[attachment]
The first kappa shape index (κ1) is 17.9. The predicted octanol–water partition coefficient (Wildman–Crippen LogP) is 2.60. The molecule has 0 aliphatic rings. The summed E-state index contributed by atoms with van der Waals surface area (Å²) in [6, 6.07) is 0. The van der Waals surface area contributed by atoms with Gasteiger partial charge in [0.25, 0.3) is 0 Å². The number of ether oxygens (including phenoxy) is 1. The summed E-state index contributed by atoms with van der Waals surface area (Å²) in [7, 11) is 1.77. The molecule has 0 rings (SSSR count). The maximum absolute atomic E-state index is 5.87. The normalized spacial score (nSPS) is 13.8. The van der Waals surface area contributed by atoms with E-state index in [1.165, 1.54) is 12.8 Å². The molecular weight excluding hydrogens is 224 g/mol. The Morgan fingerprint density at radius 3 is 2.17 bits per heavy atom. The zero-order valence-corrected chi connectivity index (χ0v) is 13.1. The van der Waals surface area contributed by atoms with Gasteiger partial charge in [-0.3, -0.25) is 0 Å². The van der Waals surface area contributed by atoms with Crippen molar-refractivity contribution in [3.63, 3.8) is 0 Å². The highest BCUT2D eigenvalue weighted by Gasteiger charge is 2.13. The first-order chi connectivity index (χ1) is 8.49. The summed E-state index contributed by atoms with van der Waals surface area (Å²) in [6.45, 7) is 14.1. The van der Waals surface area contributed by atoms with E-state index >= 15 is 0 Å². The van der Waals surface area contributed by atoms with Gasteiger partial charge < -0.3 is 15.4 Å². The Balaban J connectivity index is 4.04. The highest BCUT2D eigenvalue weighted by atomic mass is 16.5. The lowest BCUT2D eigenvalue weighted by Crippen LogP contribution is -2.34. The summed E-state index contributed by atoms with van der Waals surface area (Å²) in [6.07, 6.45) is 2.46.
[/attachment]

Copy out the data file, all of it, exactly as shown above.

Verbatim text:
The first kappa shape index (κ1) is 17.9. The predicted octanol–water partition coefficient (Wildman–Crippen LogP) is 2.60. The molecule has 0 aliphatic rings. The summed E-state index contributed by atoms with van der Waals surface area (Å²) in [6, 6.07) is 0. The van der Waals surface area contributed by atoms with Gasteiger partial charge in [0.25, 0.3) is 0 Å². The number of ether oxygens (including phenoxy) is 1. The summed E-state index contributed by atoms with van der Waals surface area (Å²) in [7, 11) is 1.77. The molecule has 0 rings (SSSR count). The maximum absolute atomic E-state index is 5.87. The normalized spacial score (nSPS) is 13.8. The van der Waals surface area contributed by atoms with E-state index in [1.165, 1.54) is 12.8 Å². The molecular weight excluding hydrogens is 224 g/mol. The Morgan fingerprint density at radius 3 is 2.17 bits per heavy atom. The zero-order valence-corrected chi connectivity index (χ0v) is 13.1. The van der Waals surface area contributed by atoms with Gasteiger partial charge in [-0.3, -0.25) is 0 Å². The van der Waals surface area contributed by atoms with Crippen molar-refractivity contribution in [3.63, 3.8) is 0 Å². The highest BCUT2D eigenvalue weighted by Gasteiger charge is 2.13. The first-order chi connectivity index (χ1) is 8.49. The summed E-state index contributed by atoms with van der Waals surface area (Å²) in [6.45, 7) is 14.1. The van der Waals surface area contributed by atoms with E-state index >= 15 is 0 Å². The van der Waals surface area contributed by atoms with Gasteiger partial charge < -0.3 is 15.4 Å². The Balaban J connectivity index is 4.04. The highest BCUT2D eigenvalue weighted by atomic mass is 16.5. The lowest BCUT2D eigenvalue weighted by Crippen LogP contribution is -2.34. The summed E-state index contributed by atoms with van der Waals surface area (Å²) in [6.07, 6.45) is 2.46.